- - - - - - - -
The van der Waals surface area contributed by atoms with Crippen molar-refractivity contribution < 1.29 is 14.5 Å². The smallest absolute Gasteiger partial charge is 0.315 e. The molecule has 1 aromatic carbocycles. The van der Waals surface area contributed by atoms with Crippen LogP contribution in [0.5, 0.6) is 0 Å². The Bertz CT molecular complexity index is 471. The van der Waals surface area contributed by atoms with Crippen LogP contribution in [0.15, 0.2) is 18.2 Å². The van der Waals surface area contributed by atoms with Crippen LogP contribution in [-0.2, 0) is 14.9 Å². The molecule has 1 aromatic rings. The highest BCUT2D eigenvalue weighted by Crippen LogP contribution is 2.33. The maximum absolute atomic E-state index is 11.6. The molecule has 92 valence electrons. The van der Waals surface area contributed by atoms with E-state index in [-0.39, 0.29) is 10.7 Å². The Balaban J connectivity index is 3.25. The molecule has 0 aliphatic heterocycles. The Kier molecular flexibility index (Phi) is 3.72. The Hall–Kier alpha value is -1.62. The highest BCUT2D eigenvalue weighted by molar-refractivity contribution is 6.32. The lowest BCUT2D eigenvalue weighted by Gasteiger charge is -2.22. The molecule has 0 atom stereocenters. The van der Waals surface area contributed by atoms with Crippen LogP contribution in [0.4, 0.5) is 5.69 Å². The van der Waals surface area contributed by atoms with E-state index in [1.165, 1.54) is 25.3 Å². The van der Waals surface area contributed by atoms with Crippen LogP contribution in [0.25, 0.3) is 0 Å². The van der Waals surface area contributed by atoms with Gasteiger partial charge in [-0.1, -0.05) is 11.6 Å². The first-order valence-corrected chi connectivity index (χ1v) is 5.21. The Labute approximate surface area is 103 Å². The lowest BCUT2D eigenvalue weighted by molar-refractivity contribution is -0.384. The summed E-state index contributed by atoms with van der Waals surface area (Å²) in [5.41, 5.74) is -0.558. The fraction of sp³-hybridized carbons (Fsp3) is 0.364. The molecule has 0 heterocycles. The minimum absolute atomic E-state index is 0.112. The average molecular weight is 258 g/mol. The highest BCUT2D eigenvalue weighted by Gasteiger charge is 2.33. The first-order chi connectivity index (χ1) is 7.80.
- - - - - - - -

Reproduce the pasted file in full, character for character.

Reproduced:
The van der Waals surface area contributed by atoms with Crippen molar-refractivity contribution < 1.29 is 14.5 Å². The smallest absolute Gasteiger partial charge is 0.315 e. The molecule has 1 aromatic carbocycles. The van der Waals surface area contributed by atoms with Crippen LogP contribution in [0.5, 0.6) is 0 Å². The Bertz CT molecular complexity index is 471. The van der Waals surface area contributed by atoms with Crippen LogP contribution in [0.15, 0.2) is 18.2 Å². The van der Waals surface area contributed by atoms with Crippen LogP contribution in [-0.2, 0) is 14.9 Å². The molecule has 1 aromatic rings. The highest BCUT2D eigenvalue weighted by Crippen LogP contribution is 2.33. The maximum absolute atomic E-state index is 11.6. The molecule has 92 valence electrons. The van der Waals surface area contributed by atoms with E-state index in [-0.39, 0.29) is 10.7 Å². The Balaban J connectivity index is 3.25. The molecule has 0 aliphatic heterocycles. The Kier molecular flexibility index (Phi) is 3.72. The Hall–Kier alpha value is -1.62. The highest BCUT2D eigenvalue weighted by molar-refractivity contribution is 6.32. The lowest BCUT2D eigenvalue weighted by Gasteiger charge is -2.22. The molecule has 0 atom stereocenters. The van der Waals surface area contributed by atoms with Crippen LogP contribution in [0.4, 0.5) is 5.69 Å². The van der Waals surface area contributed by atoms with E-state index in [1.165, 1.54) is 25.3 Å². The van der Waals surface area contributed by atoms with Crippen LogP contribution in [0.25, 0.3) is 0 Å². The van der Waals surface area contributed by atoms with Gasteiger partial charge in [-0.1, -0.05) is 11.6 Å². The first-order valence-corrected chi connectivity index (χ1v) is 5.21. The Labute approximate surface area is 103 Å². The lowest BCUT2D eigenvalue weighted by molar-refractivity contribution is -0.384. The summed E-state index contributed by atoms with van der Waals surface area (Å²) in [5.41, 5.74) is -0.558. The fraction of sp³-hybridized carbons (Fsp3) is 0.364. The molecule has 0 heterocycles. The minimum absolute atomic E-state index is 0.112. The average molecular weight is 258 g/mol. The highest BCUT2D eigenvalue weighted by Gasteiger charge is 2.33. The first-order chi connectivity index (χ1) is 7.80.